Ruth Naperbaumhausen is a figment of Simone DeBlasio’s imagination.

*ladies, let us know if you’d like to be featured as a guest adgirl*

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“Film, not friends” only works with directors.

An astute Margaret Keene reminded lali after a particularly long day of director’s calls that we should always remember: “film, not friends.”

In a world of madmen, it’s something two ad girls should always remember. The vibe between directors and creative teams is always important, but at the end of the day, the world’s going to see the film, not the friendship, so when we pick who we want to work with, we gotta pick the film.

That said, in this relationship, we’re friends first. When you spend more time with your work partner than you do with your life partner (insert some lesbian joke about partners), you’ve gotta make time for friendship. So before lali can start concepting, we always air out our personal life, usually when getting some air. Getting out of the warehouse and into the sun can really get the conversation flowing about wedding invitations, boyfriend woes and who at the office we’d screw, marry or throw off a cliff. At some point, we’ll get back to coming up with killer ideas for cars, cats and dogs. The stairs behind the employee entrance at Chiat is a popular spot for us. When we’re not holed up in John Castle’s office or another secret place with couches I can’t reveal right now in case some other creative team discover it and snag it away from us, we’re here. La sits, li lies, we usually both have a cup of coffee, and we’re usually also talking about our lives.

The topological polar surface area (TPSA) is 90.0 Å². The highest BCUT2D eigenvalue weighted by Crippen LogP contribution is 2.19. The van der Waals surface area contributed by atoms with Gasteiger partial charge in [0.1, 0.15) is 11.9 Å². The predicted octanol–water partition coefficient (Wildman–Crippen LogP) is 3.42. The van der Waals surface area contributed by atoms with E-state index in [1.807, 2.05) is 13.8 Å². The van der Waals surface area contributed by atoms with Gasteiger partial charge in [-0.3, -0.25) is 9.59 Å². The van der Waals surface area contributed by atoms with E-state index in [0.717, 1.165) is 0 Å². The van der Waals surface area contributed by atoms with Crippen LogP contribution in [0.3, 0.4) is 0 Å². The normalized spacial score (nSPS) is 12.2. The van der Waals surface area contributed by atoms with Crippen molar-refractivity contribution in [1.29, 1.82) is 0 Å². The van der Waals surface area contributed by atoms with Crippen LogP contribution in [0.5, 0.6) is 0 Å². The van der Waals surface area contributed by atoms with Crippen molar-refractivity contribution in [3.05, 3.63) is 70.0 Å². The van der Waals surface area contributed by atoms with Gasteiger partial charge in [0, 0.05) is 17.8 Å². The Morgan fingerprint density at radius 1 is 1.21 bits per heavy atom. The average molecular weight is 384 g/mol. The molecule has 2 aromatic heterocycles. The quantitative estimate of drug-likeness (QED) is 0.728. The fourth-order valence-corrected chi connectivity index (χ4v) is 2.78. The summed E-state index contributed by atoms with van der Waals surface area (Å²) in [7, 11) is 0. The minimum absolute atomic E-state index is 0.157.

Lali spoke yesterday at Chris DeNinno’s bookshop class, and one of the most important things we mentioned was the importance of finding a good partner. You know you love your partner when after a fourteen hour day, you pick up the phone on the drive home to call because you just couldn’t get enough.

xoxo to li, from la